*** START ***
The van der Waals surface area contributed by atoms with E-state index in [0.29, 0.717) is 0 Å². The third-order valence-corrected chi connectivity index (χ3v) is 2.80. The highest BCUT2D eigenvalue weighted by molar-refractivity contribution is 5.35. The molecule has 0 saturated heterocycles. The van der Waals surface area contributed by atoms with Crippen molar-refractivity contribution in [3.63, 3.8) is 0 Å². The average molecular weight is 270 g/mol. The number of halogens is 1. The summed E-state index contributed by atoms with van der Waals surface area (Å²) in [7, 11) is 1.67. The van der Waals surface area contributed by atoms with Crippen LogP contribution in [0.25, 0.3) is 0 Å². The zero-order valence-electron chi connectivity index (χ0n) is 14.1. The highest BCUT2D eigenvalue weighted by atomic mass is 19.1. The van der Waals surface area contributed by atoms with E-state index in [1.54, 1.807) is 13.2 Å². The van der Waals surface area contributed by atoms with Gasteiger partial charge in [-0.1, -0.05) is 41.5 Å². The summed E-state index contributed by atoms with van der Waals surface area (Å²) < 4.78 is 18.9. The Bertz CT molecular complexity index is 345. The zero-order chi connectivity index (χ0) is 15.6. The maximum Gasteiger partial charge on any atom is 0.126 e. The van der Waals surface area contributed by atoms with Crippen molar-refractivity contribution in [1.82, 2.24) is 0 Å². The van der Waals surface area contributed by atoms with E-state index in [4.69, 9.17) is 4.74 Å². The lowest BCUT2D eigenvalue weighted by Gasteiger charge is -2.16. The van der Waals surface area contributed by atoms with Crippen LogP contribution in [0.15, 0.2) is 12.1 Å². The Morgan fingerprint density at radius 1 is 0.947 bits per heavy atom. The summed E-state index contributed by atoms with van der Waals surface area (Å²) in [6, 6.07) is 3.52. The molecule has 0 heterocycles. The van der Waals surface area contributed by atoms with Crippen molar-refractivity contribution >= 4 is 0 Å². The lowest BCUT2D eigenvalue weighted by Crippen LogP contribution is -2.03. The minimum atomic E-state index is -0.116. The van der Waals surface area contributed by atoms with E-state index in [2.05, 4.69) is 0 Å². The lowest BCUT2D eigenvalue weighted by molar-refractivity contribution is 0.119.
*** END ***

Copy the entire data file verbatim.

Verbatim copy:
The van der Waals surface area contributed by atoms with E-state index in [0.29, 0.717) is 0 Å². The third-order valence-corrected chi connectivity index (χ3v) is 2.80. The highest BCUT2D eigenvalue weighted by molar-refractivity contribution is 5.35. The molecule has 0 saturated heterocycles. The van der Waals surface area contributed by atoms with Crippen molar-refractivity contribution in [3.63, 3.8) is 0 Å². The average molecular weight is 270 g/mol. The number of halogens is 1. The summed E-state index contributed by atoms with van der Waals surface area (Å²) in [7, 11) is 1.67. The van der Waals surface area contributed by atoms with Crippen LogP contribution in [0.25, 0.3) is 0 Å². The zero-order valence-electron chi connectivity index (χ0n) is 14.1. The highest BCUT2D eigenvalue weighted by atomic mass is 19.1. The van der Waals surface area contributed by atoms with E-state index in [1.54, 1.807) is 13.2 Å². The van der Waals surface area contributed by atoms with Gasteiger partial charge in [-0.1, -0.05) is 41.5 Å². The summed E-state index contributed by atoms with van der Waals surface area (Å²) < 4.78 is 18.9. The Bertz CT molecular complexity index is 345. The zero-order chi connectivity index (χ0) is 15.6. The maximum Gasteiger partial charge on any atom is 0.126 e. The van der Waals surface area contributed by atoms with Crippen molar-refractivity contribution in [1.82, 2.24) is 0 Å². The van der Waals surface area contributed by atoms with E-state index in [4.69, 9.17) is 4.74 Å². The lowest BCUT2D eigenvalue weighted by Gasteiger charge is -2.16. The van der Waals surface area contributed by atoms with Crippen LogP contribution in [0.15, 0.2) is 12.1 Å². The Morgan fingerprint density at radius 1 is 0.947 bits per heavy atom. The summed E-state index contributed by atoms with van der Waals surface area (Å²) in [6, 6.07) is 3.52. The molecule has 0 heterocycles. The van der Waals surface area contributed by atoms with Crippen molar-refractivity contribution >= 4 is 0 Å². The lowest BCUT2D eigenvalue weighted by Crippen LogP contribution is -2.03. The minimum atomic E-state index is -0.116. The van der Waals surface area contributed by atoms with E-state index in [2.05, 4.69) is 0 Å². The lowest BCUT2D eigenvalue weighted by molar-refractivity contribution is 0.119.